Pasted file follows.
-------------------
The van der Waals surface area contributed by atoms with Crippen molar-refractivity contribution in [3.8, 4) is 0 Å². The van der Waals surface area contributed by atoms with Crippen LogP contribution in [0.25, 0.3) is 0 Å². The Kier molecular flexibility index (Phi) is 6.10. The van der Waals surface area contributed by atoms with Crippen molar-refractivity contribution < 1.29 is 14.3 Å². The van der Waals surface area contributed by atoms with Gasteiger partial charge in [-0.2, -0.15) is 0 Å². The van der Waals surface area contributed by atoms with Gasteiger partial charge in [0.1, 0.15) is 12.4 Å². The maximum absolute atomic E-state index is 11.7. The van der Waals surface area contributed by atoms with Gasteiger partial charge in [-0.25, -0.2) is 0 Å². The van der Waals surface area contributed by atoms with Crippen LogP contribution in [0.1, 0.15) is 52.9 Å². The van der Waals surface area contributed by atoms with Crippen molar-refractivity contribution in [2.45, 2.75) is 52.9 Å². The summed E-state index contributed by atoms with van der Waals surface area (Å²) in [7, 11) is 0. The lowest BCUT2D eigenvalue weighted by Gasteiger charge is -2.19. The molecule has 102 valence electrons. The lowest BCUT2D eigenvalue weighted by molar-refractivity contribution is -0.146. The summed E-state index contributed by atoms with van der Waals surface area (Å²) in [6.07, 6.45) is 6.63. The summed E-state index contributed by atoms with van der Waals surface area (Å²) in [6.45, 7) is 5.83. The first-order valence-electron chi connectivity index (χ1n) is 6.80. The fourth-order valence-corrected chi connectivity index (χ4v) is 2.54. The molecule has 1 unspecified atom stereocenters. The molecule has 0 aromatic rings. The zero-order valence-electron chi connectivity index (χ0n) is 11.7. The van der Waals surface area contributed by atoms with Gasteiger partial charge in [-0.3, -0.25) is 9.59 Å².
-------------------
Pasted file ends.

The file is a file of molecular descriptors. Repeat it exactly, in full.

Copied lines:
The van der Waals surface area contributed by atoms with Crippen molar-refractivity contribution in [3.8, 4) is 0 Å². The van der Waals surface area contributed by atoms with Crippen LogP contribution in [0.25, 0.3) is 0 Å². The Kier molecular flexibility index (Phi) is 6.10. The van der Waals surface area contributed by atoms with Crippen molar-refractivity contribution < 1.29 is 14.3 Å². The van der Waals surface area contributed by atoms with Gasteiger partial charge in [-0.2, -0.15) is 0 Å². The van der Waals surface area contributed by atoms with Gasteiger partial charge in [0.1, 0.15) is 12.4 Å². The maximum absolute atomic E-state index is 11.7. The van der Waals surface area contributed by atoms with Gasteiger partial charge in [-0.25, -0.2) is 0 Å². The van der Waals surface area contributed by atoms with Crippen LogP contribution in [0.1, 0.15) is 52.9 Å². The van der Waals surface area contributed by atoms with Crippen molar-refractivity contribution in [2.45, 2.75) is 52.9 Å². The summed E-state index contributed by atoms with van der Waals surface area (Å²) in [7, 11) is 0. The lowest BCUT2D eigenvalue weighted by Gasteiger charge is -2.19. The molecule has 102 valence electrons. The lowest BCUT2D eigenvalue weighted by molar-refractivity contribution is -0.146. The summed E-state index contributed by atoms with van der Waals surface area (Å²) in [6.07, 6.45) is 6.63. The summed E-state index contributed by atoms with van der Waals surface area (Å²) in [6.45, 7) is 5.83. The first-order valence-electron chi connectivity index (χ1n) is 6.80. The fourth-order valence-corrected chi connectivity index (χ4v) is 2.54. The molecule has 1 unspecified atom stereocenters. The molecule has 0 aromatic rings. The zero-order valence-electron chi connectivity index (χ0n) is 11.7. The van der Waals surface area contributed by atoms with Gasteiger partial charge in [-0.3, -0.25) is 9.59 Å².